Students will be able to:
- describe a variety of local land-based threats to ocean wildlife;
- describe local features that promote ocean health; and
- create a map, depicting indicators of local ocean threats.
In this mapping activity, students research and visit local waterways and/or coastal areas to identify potential threats to ocean wildlife.
Map of the area to be studied, "Resource Sheet: The Ocean Threats Scavenger Hunt"
Whether inland or on the coast, our communities harbour a number of threats to ocean wildlife. When we know what to look for, we'll see clues we've passed hundreds of times before. Here are a few examples:
- Look for dams, dikes, weirs, and "perched" culverts (those that discharge high above the water surface). They impede movement of aquatic wildlife and keep fish like salmon from critical spawning areas.
• Look for signs that your shores are disturbed. Concrete or wood retaining walls, eroding banks, buried waterways (culverts under roads), lawns within three metres of the water's edge, and parking lots or roads beside the shore can wipe out shoreline wildlife habitat and hinder the absorption of contaminated run-off.
Toxic "Hot Spots"
- Look for places where toxic material, such as oil from parking lots, or salt from bridges and roads, can enter waterways.
- Look for retaining ponds and outflows from mines, industry, storm sewers, and domestic sewage (especially those not fully treated).
- Look for municipal dumps too close to waterways.
- Look for litter in local streams.
- Look up. Smoke stacks can launch airborne pollutants seaward.
• Look for homes, cottages, and resorts that have displaced natural beaches and marshes—critical habitats for some species.
• Look for night lighting in coastal areas that can disorient turtle hatchlings or migrating birds.
- Look for straightened creeks, dredged harbours, etc. These disrupt flow patterns and change the bottom materials of waterways, affecting "bottom-dwellers" on which other wildlife feed.
Also look for signs of healthy waterways and shorelines:
- riparian areas that are natural and well-vegetated at least three metres back from shore;
- fish ways (i.e., ladders) so fish can get around dams;
- the presence of wildlife and wildlife signs;
- sewage plants that fully treat the sewage; and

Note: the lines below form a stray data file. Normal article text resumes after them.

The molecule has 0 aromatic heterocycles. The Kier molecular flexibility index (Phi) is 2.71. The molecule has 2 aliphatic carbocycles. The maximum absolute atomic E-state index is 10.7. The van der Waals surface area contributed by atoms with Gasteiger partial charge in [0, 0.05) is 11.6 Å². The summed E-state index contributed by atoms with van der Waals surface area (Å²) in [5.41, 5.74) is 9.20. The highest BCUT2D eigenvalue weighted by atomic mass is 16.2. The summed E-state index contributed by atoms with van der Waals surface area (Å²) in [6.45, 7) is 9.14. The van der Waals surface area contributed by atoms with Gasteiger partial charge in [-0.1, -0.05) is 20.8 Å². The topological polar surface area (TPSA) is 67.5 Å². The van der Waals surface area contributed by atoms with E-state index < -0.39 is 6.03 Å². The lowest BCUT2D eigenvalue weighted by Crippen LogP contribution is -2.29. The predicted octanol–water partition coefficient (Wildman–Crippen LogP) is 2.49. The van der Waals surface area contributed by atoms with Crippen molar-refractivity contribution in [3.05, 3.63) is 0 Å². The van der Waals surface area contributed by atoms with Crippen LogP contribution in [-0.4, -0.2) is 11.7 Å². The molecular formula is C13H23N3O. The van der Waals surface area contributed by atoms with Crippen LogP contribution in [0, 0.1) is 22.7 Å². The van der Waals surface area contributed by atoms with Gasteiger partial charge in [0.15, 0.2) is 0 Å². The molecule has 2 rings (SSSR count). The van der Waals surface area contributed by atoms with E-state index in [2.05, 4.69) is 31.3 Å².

- parks and protected areas.
Students who are capable of independent work can be organized into teams and assigned an area in which to conduct the scavenger hunt. Always consider safety issues, particularly where traffic and water are concerned, and brief the students accordingly. You can also run this activity as a closely- supervised field trip with groups of younger students. Your discoveries can be added to a community map and set the stage for future actions.
- Introduce the topic. Emphasize that we are connected to all oceans through the atmosphere and to one of the three Canadian oceans through our local watershed. Use the "Canadian Drainage Basins" map or the "Creature Connections Discovery Tour" game board to point out the connections, especially to ocean wildlife.
- Discuss the different ocean threats and their impacts on wildlife. From the information in the "Background" section of this activity, create a checklist of ocean threats and signs to look for. Or you can use the ready-made checklist called "The Ocean Threats Scavenger Hunt".
- Develop a common legend for the maps you will create, based on your checklist.
- Make the research of the local threats a small-group scavenger hunt challenge. Use existing maps (local or available through the Internet), phone calls, the Internet, or field trips to designated sites. Using your common legend, record the threats on the maps and share the information.
- Discuss how the threats may affect ocean wildlife.
Follow up with actions from “Discover the Ocean in Your Backyard”.
Evaluate students' maps for neatness, clarity, completeness, and accuracy, as well as for basic components, such as map title, scale, legend and north arrow.
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